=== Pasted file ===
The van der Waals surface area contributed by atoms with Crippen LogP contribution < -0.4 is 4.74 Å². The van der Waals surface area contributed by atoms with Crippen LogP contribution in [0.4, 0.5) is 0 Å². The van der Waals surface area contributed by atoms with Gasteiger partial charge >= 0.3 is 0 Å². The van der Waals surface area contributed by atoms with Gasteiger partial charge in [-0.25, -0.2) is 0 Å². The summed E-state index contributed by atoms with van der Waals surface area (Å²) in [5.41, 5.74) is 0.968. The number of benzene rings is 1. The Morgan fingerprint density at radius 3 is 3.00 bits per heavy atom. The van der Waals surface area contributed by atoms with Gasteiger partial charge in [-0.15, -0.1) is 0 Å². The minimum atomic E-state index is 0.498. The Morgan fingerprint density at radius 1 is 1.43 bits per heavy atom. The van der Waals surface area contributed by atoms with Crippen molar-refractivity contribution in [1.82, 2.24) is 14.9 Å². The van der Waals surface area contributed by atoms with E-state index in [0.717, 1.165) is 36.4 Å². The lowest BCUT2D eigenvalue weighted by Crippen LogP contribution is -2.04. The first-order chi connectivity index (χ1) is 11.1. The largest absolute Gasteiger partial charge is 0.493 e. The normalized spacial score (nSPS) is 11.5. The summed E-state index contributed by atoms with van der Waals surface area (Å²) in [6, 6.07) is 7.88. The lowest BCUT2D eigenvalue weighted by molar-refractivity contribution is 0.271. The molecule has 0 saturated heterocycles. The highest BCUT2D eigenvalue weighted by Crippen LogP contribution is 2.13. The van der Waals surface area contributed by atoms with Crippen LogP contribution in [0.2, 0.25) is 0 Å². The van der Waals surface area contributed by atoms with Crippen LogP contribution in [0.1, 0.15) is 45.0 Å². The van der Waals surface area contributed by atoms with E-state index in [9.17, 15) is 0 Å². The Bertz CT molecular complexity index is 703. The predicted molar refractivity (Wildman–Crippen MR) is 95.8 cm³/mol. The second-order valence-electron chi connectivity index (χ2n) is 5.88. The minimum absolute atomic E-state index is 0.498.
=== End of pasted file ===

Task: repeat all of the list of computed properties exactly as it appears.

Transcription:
The van der Waals surface area contributed by atoms with Crippen LogP contribution < -0.4 is 4.74 Å². The van der Waals surface area contributed by atoms with Crippen LogP contribution in [0.4, 0.5) is 0 Å². The van der Waals surface area contributed by atoms with Gasteiger partial charge >= 0.3 is 0 Å². The van der Waals surface area contributed by atoms with Gasteiger partial charge in [-0.25, -0.2) is 0 Å². The summed E-state index contributed by atoms with van der Waals surface area (Å²) in [5.41, 5.74) is 0.968. The number of benzene rings is 1. The Morgan fingerprint density at radius 3 is 3.00 bits per heavy atom. The van der Waals surface area contributed by atoms with Gasteiger partial charge in [-0.15, -0.1) is 0 Å². The minimum atomic E-state index is 0.498. The Morgan fingerprint density at radius 1 is 1.43 bits per heavy atom. The van der Waals surface area contributed by atoms with Crippen molar-refractivity contribution in [1.82, 2.24) is 14.9 Å². The van der Waals surface area contributed by atoms with E-state index in [0.717, 1.165) is 36.4 Å². The lowest BCUT2D eigenvalue weighted by Crippen LogP contribution is -2.04. The first-order chi connectivity index (χ1) is 11.1. The largest absolute Gasteiger partial charge is 0.493 e. The normalized spacial score (nSPS) is 11.5. The summed E-state index contributed by atoms with van der Waals surface area (Å²) in [6, 6.07) is 7.88. The lowest BCUT2D eigenvalue weighted by molar-refractivity contribution is 0.271. The molecule has 0 saturated heterocycles. The highest BCUT2D eigenvalue weighted by Crippen LogP contribution is 2.13. The van der Waals surface area contributed by atoms with Crippen LogP contribution in [0.2, 0.25) is 0 Å². The van der Waals surface area contributed by atoms with Crippen LogP contribution in [0.1, 0.15) is 45.0 Å². The van der Waals surface area contributed by atoms with E-state index in [9.17, 15) is 0 Å². The Bertz CT molecular complexity index is 703. The predicted molar refractivity (Wildman–Crippen MR) is 95.8 cm³/mol. The second-order valence-electron chi connectivity index (χ2n) is 5.88. The minimum absolute atomic E-state index is 0.498.